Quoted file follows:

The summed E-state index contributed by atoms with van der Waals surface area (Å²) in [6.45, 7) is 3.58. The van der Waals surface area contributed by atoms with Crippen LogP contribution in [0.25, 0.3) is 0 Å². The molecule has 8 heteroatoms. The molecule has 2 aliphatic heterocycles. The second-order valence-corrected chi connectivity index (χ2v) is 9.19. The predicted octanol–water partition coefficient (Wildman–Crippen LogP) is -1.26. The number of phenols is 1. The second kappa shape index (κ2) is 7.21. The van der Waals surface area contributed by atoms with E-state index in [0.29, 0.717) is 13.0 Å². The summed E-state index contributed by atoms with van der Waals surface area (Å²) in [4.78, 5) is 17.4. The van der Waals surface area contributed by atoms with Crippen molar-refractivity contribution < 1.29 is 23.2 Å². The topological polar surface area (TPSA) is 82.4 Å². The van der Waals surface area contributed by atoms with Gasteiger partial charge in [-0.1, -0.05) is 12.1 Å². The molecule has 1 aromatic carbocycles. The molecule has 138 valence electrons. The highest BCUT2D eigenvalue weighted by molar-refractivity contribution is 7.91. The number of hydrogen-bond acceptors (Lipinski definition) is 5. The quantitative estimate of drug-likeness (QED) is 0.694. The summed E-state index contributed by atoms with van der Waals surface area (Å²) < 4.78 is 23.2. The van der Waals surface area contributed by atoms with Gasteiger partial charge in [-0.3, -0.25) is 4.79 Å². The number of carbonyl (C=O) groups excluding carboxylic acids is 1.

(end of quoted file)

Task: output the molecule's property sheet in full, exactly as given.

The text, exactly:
The summed E-state index contributed by atoms with van der Waals surface area (Å²) in [6.45, 7) is 3.58. The van der Waals surface area contributed by atoms with Crippen LogP contribution in [0.25, 0.3) is 0 Å². The molecule has 8 heteroatoms. The molecule has 2 aliphatic heterocycles. The second-order valence-corrected chi connectivity index (χ2v) is 9.19. The predicted octanol–water partition coefficient (Wildman–Crippen LogP) is -1.26. The number of phenols is 1. The second kappa shape index (κ2) is 7.21. The van der Waals surface area contributed by atoms with E-state index in [0.29, 0.717) is 13.0 Å². The summed E-state index contributed by atoms with van der Waals surface area (Å²) in [4.78, 5) is 17.4. The van der Waals surface area contributed by atoms with Crippen molar-refractivity contribution < 1.29 is 23.2 Å². The topological polar surface area (TPSA) is 82.4 Å². The van der Waals surface area contributed by atoms with Gasteiger partial charge in [-0.1, -0.05) is 12.1 Å². The molecule has 1 aromatic carbocycles. The molecule has 138 valence electrons. The highest BCUT2D eigenvalue weighted by molar-refractivity contribution is 7.91. The number of hydrogen-bond acceptors (Lipinski definition) is 5. The quantitative estimate of drug-likeness (QED) is 0.694. The summed E-state index contributed by atoms with van der Waals surface area (Å²) < 4.78 is 23.2. The van der Waals surface area contributed by atoms with Gasteiger partial charge in [-0.3, -0.25) is 4.79 Å². The number of carbonyl (C=O) groups excluding carboxylic acids is 1.